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Lateral view of a Male Baetis (Baetidae) (Blue-Winged Olive) Mayfly Dun from Mystery Creek #43 in New York
Blue-winged Olives
Baetis

Tiny Baetis mayflies are perhaps the most commonly encountered and imitated by anglers on all American trout streams due to their great abundance, widespread distribution, and trout-friendly emergence habits.

Dorsal view of a Kogotus (Perlodidae) Stonefly Nymph from Mystery Creek #199 in Washington
This one pretty clearly keys to Kogotus, but it also looks fairly different from specimens I caught in the same creek about a month later in the year. With only one species of the genus known in Washington, I'm not sure about the answer to this ID.
27" brown trout, my largest ever. It was the sub-dominant fish in its pool. After this, I hooked the bigger one, but I couldn't land it.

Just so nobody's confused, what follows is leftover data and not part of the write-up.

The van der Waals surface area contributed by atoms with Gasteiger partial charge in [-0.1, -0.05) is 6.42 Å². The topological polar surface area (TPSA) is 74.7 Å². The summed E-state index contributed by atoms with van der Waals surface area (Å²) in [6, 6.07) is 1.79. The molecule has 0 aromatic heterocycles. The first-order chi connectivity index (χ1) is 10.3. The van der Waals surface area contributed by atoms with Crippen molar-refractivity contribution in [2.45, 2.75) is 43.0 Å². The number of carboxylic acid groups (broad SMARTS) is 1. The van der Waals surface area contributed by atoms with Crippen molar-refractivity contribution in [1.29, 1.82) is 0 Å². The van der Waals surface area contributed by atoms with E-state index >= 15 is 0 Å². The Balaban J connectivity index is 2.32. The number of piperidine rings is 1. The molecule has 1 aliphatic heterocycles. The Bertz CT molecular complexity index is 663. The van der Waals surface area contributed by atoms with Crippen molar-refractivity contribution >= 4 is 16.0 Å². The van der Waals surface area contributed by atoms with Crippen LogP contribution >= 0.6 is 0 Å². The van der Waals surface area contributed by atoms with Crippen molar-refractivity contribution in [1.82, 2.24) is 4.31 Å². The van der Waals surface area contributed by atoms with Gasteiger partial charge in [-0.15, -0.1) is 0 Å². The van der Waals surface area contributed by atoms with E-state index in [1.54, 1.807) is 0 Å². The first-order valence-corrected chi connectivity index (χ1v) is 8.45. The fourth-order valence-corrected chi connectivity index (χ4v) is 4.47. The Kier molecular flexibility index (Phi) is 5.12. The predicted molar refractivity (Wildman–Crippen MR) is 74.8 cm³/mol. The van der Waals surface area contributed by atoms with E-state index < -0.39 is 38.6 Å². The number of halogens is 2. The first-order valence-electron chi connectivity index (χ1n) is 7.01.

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Rbpcaddis
Posts: 5
Rbpcaddis on Jul 13, 2007July 13th, 2007, 4:54 am EDT
Fishing last Sunday on a spring creek to be left nameless, my buddy and I came to a pool where the trout were slashing and leaping out of the water chasing something. Typical Caddis activity right? We saw no adults on the water. or escaping into the air. Any other bugs that the trout would be chasing like that. This was around 11am to 12:30 pm. We then encountered the same type of action later in the evening around 6 pm to dark. Would the be chasing tiny emerging midge pupa so aggressively/
Taxon
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Site Editor
Plano, TX

Posts: 1311
Taxon on Jul 13, 2007July 13th, 2007, 5:33 am EDT
Rjpcaddis-

It is named the Mystery Hatch!

Seriously, frantic feeding activity likely means the trout were chasing something reasonably elusive. It could have been insects making trial trips toward the surface film, but not actually yet ready to emerge. Some insects will do so for several days prior to emergence.
Best regards,
Roger Rohrbeck
www.FlyfishingEntomology.com

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